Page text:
Coordination of power system controllers for optimal damping of electromechanical oscillations

Rudy Gianto

    Research output: ThesisDoctoral Thesis

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    This thesis is devoted to the development of new approaches for control coordination of PSSs (power system stabilisers) and FACTS (flexible alternating current transmission system) devices for achieving and enhancing small-disturbance stability in multi-machine power systems. The key objectives of the research reported in the thesis are, through optimal control coordination of PSSs and/or FACTS devices, those of maintaining satisfactory power oscillation damping and secure system operation when the power system is subject to persisting disturbances in the form of load demand fluctuations and switching control. Although occurring less frequently, fault disturbances are also considered in the assessment of the control coordination performance. Based on the constrained optimisation method in which the eigenvalue-based objective function is minimised to identify the optimal parameters of power system damping controllers, the thesis first develops a procedure for designing the control coordination of PSSs and FACTS devices controllers. The eigenvalue-eigenvector equations associated with the selected electromechanical modes form a set of equality constraints in the optimisation. The key advance of the procedure is that there is no need for any special software system for eigenvalue calculations, and the use of sparse Jacobian matrix for forming the eigenvalue-eigenvector equations leads to the sparsity formulation which is essential for large power systems. Inequality constraints include those for imposing bounds on the controller parameters. Constraints which guarantee that the modes are distinct ones are derived and incorporated in the control coordination formulation, using the property that eigenvectors associated with distinct modes are linearly independent. The robustness of the controllers is achieved very directly through extending the sets of equality constraints and inequality constraints in relation to selected eigenvalues and eigenvectors associated with the state matrices of power systems with loading conditions and/or network configurations different from that of the base case. On recognising that the fixed-parameter controllers, even when designed with optimal control coordination, have an inherent limitation which precludes optimal system damping for each and every possible system operating condition, the second part of ii the research has a focus on adaptive control techniques and their applications to power system controllers. In this context, the thesis reports the development of a new design procedure for online control coordination which leads to adaptive PSSs and/or supplementary damping controllers (SDCs) of FACTS devices for enhancing the stability of the electromechanical modes in a multi-machine power system. The controller parameters are adaptive to the changes in system operating condition and/or configuration. Central to the design is the use of a neural network synthesised to give in its output layer the optimal controller parameters adaptive to system operating condition and configuration. A novel feature of the neural adaptive controller is that of representing the system configuration by a reduced nodal impedance matrix which is input to the neural network.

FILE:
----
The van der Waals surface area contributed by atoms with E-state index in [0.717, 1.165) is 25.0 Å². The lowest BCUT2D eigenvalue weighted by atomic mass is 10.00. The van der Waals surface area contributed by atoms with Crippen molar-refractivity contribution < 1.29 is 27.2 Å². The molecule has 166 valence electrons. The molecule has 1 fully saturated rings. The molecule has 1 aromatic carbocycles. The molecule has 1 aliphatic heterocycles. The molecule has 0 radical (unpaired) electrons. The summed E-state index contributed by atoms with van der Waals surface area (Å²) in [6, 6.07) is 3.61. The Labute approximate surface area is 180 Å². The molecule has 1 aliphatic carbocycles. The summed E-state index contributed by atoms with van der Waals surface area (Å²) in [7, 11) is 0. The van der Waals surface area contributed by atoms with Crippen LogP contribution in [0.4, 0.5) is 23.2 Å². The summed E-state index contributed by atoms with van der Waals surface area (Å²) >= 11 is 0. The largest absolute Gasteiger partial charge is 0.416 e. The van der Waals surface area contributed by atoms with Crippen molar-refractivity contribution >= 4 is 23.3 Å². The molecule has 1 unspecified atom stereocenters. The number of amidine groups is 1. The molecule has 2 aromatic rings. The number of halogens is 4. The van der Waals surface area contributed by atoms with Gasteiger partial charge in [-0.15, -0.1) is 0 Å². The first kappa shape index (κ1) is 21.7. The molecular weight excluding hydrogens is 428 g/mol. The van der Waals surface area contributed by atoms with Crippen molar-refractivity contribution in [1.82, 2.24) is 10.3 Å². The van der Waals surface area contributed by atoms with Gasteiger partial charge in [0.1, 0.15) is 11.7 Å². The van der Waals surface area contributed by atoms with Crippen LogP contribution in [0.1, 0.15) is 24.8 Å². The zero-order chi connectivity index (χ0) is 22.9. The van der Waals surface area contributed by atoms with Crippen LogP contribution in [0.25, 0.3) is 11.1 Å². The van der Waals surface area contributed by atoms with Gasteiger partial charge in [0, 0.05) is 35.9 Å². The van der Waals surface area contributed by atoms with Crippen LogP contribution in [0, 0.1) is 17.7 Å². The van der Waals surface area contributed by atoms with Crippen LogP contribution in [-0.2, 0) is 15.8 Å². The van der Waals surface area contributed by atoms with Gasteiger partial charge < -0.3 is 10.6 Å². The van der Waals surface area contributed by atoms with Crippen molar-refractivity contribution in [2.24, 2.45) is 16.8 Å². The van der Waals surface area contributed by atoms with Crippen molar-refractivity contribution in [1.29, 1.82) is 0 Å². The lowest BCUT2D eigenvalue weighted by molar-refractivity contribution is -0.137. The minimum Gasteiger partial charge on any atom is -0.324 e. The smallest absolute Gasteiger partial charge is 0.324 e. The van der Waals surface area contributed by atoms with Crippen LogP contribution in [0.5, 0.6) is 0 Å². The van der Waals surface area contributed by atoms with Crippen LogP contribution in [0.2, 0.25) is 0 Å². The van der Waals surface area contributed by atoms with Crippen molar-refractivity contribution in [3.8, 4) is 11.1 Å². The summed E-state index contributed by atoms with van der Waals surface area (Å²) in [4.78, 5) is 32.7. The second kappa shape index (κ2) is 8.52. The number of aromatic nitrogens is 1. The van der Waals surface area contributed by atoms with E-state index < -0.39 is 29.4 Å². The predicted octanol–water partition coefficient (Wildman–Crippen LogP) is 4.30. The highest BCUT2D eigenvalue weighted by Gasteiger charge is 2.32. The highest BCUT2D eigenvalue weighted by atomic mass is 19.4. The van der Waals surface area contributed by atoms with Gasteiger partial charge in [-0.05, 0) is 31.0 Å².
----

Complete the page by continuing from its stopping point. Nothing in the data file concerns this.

Original languageEnglish
    QualificationDoctor of Philosophy
    Publication statusUnpublished - 2008


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